If you’re a dedicated Sony fan then you probably already know the drill. First they release their newest flagship console (most recently, the PlayStation 4) then later they provide an “updated” or “streamlined” version at a reduced price. In point of fact, Sony has done this with all of their major consoles, including the PS1, PS2, PS3 and likely with the PS4 as well. To date however, we have received very little indication from the megalithic company of any intention to move forward with a new version of this supremely powerful machine, but that hasn’t stopped people from speculating, obviously.
The first juicy bit of intel comes from this cnet article, which details all the sales figures and supposed business strategies of both Sony and Microsoft. Why is this relevant, you ask? Well, it follows logic that creating a more streamlined slim console often requires additional research and development, likewise, there’s all sorts of logistical considerations to contend with not to mention profit margins and so forth. In short, as it stands, Sony isn’t hard up to release a slim PS4 console any time soon because they’ve basically exceeded their expectations with regards to release sales (up til now). Why would they want to go through the trouble of producing a better, cheaper console when they’re already selling the current model like hot cakes?
By the same token, what Microsoft decides to do with their Xbox One will affect their overall “slim strategy” too, because even though they’ve pulled ahead of everyone else, M$ could easily up the ante on the backside of the console sales market, stoking the fires later rather than sooner (allowing them to edge closer to the PS4 in terms of overall sales during the life of the console).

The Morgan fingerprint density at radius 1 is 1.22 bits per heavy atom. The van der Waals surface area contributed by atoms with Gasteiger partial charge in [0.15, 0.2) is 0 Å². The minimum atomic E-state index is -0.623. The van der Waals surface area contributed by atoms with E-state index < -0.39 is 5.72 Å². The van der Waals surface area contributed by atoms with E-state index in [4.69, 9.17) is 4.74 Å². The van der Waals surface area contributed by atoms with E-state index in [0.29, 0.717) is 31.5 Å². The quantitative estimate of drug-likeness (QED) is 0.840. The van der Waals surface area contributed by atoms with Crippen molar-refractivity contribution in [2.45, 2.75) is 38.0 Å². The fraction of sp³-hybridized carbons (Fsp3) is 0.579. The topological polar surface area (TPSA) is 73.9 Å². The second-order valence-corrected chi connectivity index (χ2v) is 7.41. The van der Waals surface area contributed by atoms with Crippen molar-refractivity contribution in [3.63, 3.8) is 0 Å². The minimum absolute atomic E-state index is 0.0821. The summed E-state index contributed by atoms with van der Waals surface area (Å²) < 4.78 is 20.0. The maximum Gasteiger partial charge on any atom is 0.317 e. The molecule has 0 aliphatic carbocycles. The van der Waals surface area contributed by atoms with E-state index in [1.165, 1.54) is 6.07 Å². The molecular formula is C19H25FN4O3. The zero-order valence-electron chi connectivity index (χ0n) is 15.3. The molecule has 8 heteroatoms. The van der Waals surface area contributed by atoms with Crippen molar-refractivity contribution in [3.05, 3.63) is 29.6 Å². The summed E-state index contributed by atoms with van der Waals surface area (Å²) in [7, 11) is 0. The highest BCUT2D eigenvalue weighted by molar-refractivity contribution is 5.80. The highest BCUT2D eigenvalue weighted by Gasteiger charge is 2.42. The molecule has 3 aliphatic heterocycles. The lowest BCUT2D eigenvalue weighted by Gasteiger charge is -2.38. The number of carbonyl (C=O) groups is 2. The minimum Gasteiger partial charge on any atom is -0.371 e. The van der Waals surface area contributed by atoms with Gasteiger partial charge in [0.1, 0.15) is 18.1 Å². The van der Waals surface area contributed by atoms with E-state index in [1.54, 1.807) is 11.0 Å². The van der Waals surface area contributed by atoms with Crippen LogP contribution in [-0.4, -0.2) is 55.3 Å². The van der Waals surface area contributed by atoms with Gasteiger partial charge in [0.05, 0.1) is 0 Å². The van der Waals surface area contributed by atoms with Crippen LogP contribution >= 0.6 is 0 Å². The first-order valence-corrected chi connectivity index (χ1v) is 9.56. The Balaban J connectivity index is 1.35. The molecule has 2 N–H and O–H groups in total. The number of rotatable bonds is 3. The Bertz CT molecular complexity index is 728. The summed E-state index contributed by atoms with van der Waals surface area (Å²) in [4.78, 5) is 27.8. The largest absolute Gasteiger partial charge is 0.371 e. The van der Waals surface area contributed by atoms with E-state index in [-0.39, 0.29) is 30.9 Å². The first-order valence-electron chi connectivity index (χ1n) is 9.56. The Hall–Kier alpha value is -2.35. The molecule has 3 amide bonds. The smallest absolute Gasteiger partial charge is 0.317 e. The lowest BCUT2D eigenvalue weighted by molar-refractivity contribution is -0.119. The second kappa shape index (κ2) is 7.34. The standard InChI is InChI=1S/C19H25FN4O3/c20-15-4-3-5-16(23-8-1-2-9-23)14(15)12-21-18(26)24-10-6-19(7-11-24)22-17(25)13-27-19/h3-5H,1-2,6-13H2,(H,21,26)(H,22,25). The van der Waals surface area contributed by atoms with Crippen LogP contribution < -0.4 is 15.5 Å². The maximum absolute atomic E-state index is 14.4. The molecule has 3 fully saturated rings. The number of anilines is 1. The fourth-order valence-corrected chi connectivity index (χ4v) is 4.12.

Moreover, one must also consider the effect that bundle sales will ultimately have on the eventual release of a slim model PS4 console. For many gamers, the real value is in purchasing a working system which has lots of extra “goodies” to play around with. As we see newer big budget games released up to and during the 2014 holiday season we’re definitely going to see more and more people opting to just buy a console now rather than later.
The time between the release of the original PS3 and the PS3 slim is often used these days as a sort of benchmark to gauge when the PS4 slim might be released. Hitting store shelves in November of 2006, the PS3 was doing quite well but it wouldn’t be until August 2009 until we saw the Slim model unveiled. All in all, that’s a good chunk of time between iterations, however it would seem likely that Sony has already been thinking about a PS4 slim during the development of the original console. Call it what you will, a marketing strategy or just a method of giving themselves enough room to update their current console to more exacting standards, there’s no reason to assume that they’re going to break the status quo here. If you actually look at the time between regular to slim releases the gap seems to be shortening as well (PS1 – PS3), so there’s yet another indication that a more quick PlayStation 4 slim release might be in the cards.
Taking a loot at this piece on wololo.net, it would seem that Sony is updating their motherboards, which is definitely an indication that a slim could be in the works. Furthermore, if you extrapolate all the related data (taken as a whole) and look at it objectively, it’s not hard to see that a late 2015 PS4 Slim release might be headed our way.
Unfortunately, there is no hard evidence that a slim is in the works for next year, but isn’t that how they always play things? They never come right out and tell us that they’re doing these things because that would probably upset their overall marketing strategies (on multiple levels). Furthermore, this clearly isn’t the only thing they’re toiling away on; they also have Project Morpheus on deck as well. As many others have already indicated, Sony likely move on the PS4 slim when they feel they need a major boost in sales or in order to upset Microsoft’s strategies, which could be as soon as next year.